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2020 - Year of the RAT

01 February 2020


According to the Chinese zodiac 2020 is the year of the RAT, and in accordance with the myth the rat tricked his adversary in order to be ahead of him and “win the race”. The RAT mindset is also a growing trend that ThreatFabric analysts have observed in mobile banking Trojans over the last years. This blog provides an overview of the changes that took place in the last months on the mobile banking threat landscape and describes why we can expect an increase in the use of Remote Access Trojans for fraudulent purposes.

Play on words aside, in the world of malware the term RAT stands for Remote Access Trojan. This functionality can be added to malware in order to provide the criminal operator the same degree of (remote) control of the infected device as its owner/user has.

Remote access can be achieved in different ways, for example by using more-or-less native services such as SSH (Secure Shell) or RDP (Remote Desktop Protocol), or even by using third-party software such as TeamViewer, VNC or RAdmin. We want to stress that those tools by themselves are not inherently malicious and are in most cases used for legitimate purposes, such as providing users with support or perform remote administration (hence calling this type of utilities Remote Administration Tools which can cause confusion). Some malicious actors prefer to develop their own code/tools with the hope to remain under the radar while benefiting of similar functionality.

Historically, mobile banking malware was designed and used primarily to access and steal information that facilitates financial fraud. Examples of such information include second factors of authentication (SMS, mTAN) and other secrets that could be used to perform fraud through the targeted banking services. As fraud detection mechanisms used by financial institutions evolved it became harder for criminals to use aforementioned methods without being detected.

Threat actors have conceived diverse ways to circumvent detection mechanisms by impersonating the victim’s device. A famous one is the use of a back-connect proxy on the infected device combined with device fingerprints, allowing the actor’s device to look like the “real” one. Solutions like device binding and fingerprinting allowed financials to detect such techniques, therefore criminals had to innovate again. In this situation RATs are criminals’ Holy Grail, as they offer the ability to perform fraudulent transactions directly from the infected (victim) device. By doing so, criminals are making it substantially harder to detect fraudulent transactions without a client-based detection solution.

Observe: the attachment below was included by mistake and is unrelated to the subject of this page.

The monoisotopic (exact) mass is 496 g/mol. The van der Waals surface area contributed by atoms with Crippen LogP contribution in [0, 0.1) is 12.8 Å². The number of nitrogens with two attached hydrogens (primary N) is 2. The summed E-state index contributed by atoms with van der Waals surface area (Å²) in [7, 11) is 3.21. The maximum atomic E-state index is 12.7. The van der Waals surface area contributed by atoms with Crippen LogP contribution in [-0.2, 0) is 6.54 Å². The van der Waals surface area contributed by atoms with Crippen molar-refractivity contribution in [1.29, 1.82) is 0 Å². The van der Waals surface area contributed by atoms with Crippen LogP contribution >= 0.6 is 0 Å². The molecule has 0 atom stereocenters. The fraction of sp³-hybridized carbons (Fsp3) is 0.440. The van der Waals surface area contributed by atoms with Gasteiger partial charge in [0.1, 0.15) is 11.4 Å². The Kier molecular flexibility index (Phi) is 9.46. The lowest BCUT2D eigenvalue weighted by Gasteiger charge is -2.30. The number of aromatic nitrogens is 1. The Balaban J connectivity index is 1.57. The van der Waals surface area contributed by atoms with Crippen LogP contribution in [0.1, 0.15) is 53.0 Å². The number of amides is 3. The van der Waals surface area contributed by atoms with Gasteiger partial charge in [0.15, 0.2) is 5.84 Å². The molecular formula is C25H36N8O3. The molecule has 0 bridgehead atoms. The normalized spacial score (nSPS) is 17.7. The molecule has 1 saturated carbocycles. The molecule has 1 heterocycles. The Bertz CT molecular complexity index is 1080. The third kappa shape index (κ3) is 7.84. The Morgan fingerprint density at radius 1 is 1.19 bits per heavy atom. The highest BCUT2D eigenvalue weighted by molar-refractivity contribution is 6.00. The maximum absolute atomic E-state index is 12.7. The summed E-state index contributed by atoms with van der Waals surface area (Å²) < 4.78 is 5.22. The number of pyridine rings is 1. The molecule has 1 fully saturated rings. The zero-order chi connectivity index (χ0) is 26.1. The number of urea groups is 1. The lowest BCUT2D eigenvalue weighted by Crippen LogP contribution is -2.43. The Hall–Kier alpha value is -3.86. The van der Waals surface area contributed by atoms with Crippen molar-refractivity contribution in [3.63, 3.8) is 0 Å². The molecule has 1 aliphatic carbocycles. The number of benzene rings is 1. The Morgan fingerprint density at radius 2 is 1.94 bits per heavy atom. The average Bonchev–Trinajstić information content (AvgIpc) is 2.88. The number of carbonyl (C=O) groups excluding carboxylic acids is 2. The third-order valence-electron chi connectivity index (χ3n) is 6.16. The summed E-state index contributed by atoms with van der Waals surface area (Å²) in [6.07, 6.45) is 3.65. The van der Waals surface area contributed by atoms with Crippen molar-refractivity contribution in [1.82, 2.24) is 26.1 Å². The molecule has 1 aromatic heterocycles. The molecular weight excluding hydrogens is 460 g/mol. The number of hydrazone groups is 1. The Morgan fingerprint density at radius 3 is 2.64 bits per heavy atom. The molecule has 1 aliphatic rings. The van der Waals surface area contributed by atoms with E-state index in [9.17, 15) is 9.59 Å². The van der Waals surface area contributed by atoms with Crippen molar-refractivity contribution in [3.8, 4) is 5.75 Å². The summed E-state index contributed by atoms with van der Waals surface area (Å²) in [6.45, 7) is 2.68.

In Android banking malware, the RAT capability has not been commonly used due to limitations of the Android operating system (it requires use of the Accessibility Service). Nevertheless, back in 2016 the “Retefe” threat actors were already observed making use of RAT functionality by abusing the TeamViewer application, giving them full control over the infected device. As Retefe is run by a group of experienced Windows malware actors and because RAT capabilities are quite common in Windows banking malware, the actors probably decided to reuse that approach with Android devices as well.

Threat actors motivated by financial gain have noticed the shift of consumers from desktop towards mobile based online banking. This trend has also resulted in the evolution of mobile malware in order to bypass detection measures. From simple SMS-stealer to fully-fledged RAT with Automated Transaction Systems, criminals continuously innovate to try to remain successful. Hereafter is an overview of recent changes made by some key players in the Android banking malware threat landscape.


The Cerberus banking Trojan that appeared on the threat landscape end of June 2019 has taken over from the infamous Anubis Trojan as major rented banking malware. While offering a feature-set that enables successful exfiltration of personally identifiable information (PII) from infected devices, Cerberus was still lacking features that could help lowering the detection barrier during the abuse of stolen information and fraud. Mid-January 2020, after new-year celebrations, Cerberus authors came back with a new variant that aimed to resolve that problem, a RAT feature to perform fraud from the infected device.